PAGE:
They say: "Will surpass the expectations of even the most demanding enduro rider." We sa
For dirt-eating endurophiles, awaiting BMW's new F800GS has been like waiting for Christmas. Only better: Germany rarely delivers a lump of coal. And after flying 10,000 miles from California to South Africa to test ride the bike, we could only hope it would be better than a banana-seated Schwinn. Fortunately, this new GS is a true gift: a mid-sized adventure-sport with the balls of an off-road enduro and the amenities of a world-class explorer.
The adventure starts with the bike's aggressive styling. The look is all business, and unlike many of the steely-eyed standards running around today, the 800's performance backs up its bring-it-on look. It felt awesome carving a twisty highway and sucked up the African potholes like peanuts at the bar. The bike's taut inverted fork provides the 21-inch, wire-spoke front wheel with an impressive 9 inches of travel, delivering more insistent, precise surface feedback than the plusher-feeling R1200GS's Telelever with its 7.5 inches. The 800's double-sided swingarm, with a hand wheel for adjusting spring preload, provides 8.5 inches of travel.
Team the long-travel suspension with a wide, neutral bar and sublime lock-to-lock turning radius and you know this bike is ready for the trail. We did about 60 miles off-road, most of it on twisting, tattered fire roads-which in Africa are not for fires but for walking or herding animals. Packs of flashy BMW motorcycles throttling about caused quite a stir, raising hundreds of school children, goats and even a few zebras. Luckily, our bikes were equipped with the optional Garmin GPS unit, pre-programmed with our circuitous route. Without it, some of us would still be riding circles in the green, sugar cane-laden hills surrounding Durban.
Having done tens of thousands of miles piloting 1200GSs on various continents, I have distinct memories of how cumbersome that bike can feel off-road. The 800 never felt huge, despite its still-substantial claimed dry weight of 409 pounds (roughly 100 lbs. lighter than the 1200). The new bike is quick, light in feel and nimble. It easily handled rocky hairpins, ruts, sand and mud. The Brembo brakes proved more than able, and the optional ABS is easily disengaged for dirt riding.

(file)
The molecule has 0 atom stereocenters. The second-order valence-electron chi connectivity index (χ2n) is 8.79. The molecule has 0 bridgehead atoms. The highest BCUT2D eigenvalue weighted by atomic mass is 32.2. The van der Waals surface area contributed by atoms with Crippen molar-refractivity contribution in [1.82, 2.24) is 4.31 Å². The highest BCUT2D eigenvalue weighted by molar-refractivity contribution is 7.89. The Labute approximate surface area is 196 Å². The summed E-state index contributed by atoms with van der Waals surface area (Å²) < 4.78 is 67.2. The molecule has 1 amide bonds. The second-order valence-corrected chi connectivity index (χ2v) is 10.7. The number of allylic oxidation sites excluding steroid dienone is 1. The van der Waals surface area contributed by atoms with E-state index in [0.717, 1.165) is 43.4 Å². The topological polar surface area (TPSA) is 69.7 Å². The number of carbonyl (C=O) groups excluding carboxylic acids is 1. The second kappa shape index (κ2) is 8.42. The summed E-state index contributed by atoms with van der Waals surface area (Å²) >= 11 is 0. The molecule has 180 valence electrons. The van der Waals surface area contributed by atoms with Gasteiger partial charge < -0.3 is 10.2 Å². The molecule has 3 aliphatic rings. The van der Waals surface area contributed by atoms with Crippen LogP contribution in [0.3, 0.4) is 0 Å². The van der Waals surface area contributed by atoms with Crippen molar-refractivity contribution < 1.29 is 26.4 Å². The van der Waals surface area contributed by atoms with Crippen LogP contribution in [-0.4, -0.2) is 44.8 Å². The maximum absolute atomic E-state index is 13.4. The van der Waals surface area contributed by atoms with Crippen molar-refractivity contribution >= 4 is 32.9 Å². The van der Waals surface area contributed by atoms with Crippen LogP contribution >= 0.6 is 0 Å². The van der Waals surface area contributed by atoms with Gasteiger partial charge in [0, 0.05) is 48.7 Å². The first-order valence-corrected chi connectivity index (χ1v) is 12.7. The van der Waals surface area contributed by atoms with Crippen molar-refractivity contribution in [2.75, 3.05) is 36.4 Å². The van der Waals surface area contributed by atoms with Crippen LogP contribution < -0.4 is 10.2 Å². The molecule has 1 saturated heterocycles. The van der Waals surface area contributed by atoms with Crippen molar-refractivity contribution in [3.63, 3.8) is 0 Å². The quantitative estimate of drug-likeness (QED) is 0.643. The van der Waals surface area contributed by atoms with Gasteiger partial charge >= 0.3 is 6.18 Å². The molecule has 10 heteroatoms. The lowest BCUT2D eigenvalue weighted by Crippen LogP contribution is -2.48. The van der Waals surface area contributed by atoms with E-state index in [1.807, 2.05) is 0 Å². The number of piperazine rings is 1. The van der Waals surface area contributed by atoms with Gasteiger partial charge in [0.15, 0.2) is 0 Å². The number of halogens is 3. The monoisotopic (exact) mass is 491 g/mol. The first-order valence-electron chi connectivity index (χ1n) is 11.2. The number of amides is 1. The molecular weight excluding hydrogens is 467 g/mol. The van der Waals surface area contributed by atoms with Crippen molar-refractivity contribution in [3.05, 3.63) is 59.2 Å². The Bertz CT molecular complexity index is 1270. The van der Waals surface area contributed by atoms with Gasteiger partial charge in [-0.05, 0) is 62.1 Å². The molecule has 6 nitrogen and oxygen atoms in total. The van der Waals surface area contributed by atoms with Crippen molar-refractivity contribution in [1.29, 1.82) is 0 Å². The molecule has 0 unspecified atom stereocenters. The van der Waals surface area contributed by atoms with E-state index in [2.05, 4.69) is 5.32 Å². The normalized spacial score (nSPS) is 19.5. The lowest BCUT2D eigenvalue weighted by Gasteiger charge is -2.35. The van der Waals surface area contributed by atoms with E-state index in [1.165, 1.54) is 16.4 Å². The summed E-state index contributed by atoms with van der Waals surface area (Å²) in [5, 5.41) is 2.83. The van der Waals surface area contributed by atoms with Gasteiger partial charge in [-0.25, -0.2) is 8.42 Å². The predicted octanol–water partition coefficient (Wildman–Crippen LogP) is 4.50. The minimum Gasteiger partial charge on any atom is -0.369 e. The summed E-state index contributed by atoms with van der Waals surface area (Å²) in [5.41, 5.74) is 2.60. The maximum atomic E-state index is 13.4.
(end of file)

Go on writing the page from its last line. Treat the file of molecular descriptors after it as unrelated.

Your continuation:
The '08 GS line includes two new twin-cylinder models: the $10,520 F800 in the foreground
Admittedly, the lion's share of time we spent off-road was on pretty tame trails, but for a serious long-haul traveler wearing street tires, the bike kicked ass in the dirt. And it has plenty of street clout, too. The high-revving, 800cc parallel-twin we've become familiar with in the company's middleweight sport machines offers a snappy 85 horsepower that comes on strong in the midrange, with a good spread of torque. The six-speed transmission is the same found in the S model, though the output shaft was modified to accept the bike's more dirt-appropriate chain (rather than belt) drive.
A conversation with BMW Motorrad Chief Designer David Robb made the aesthetic nature of his latest creation all the more impressive. Robb's philosophy has always been that, "Design must follow technology, never style." But he is so brilliant at making functionality attractive that it's easy to forget the sexy curved tail section holds the fuel cell and the snout-like intake ducts are up by the faux fuel tank so you can ford the Yangtze.
Are they white with black stripes or black with white stripes? Only their moms know for su
Robb says he doesn't have a single favorite element on the F800GS. He doesn't look at any parts separately. Instead, all the elements of a motorcycle need to work together to create a feel, a character and sense of intention. We all know the original single-cylinder F650GS's character was about friendliness and approachability. And the big GS boxer line exudes vigor, sophistication and worldliness. If so, this new generation of middleweight, with its gazelle legs and badger heart, is all dreams and grit and drama.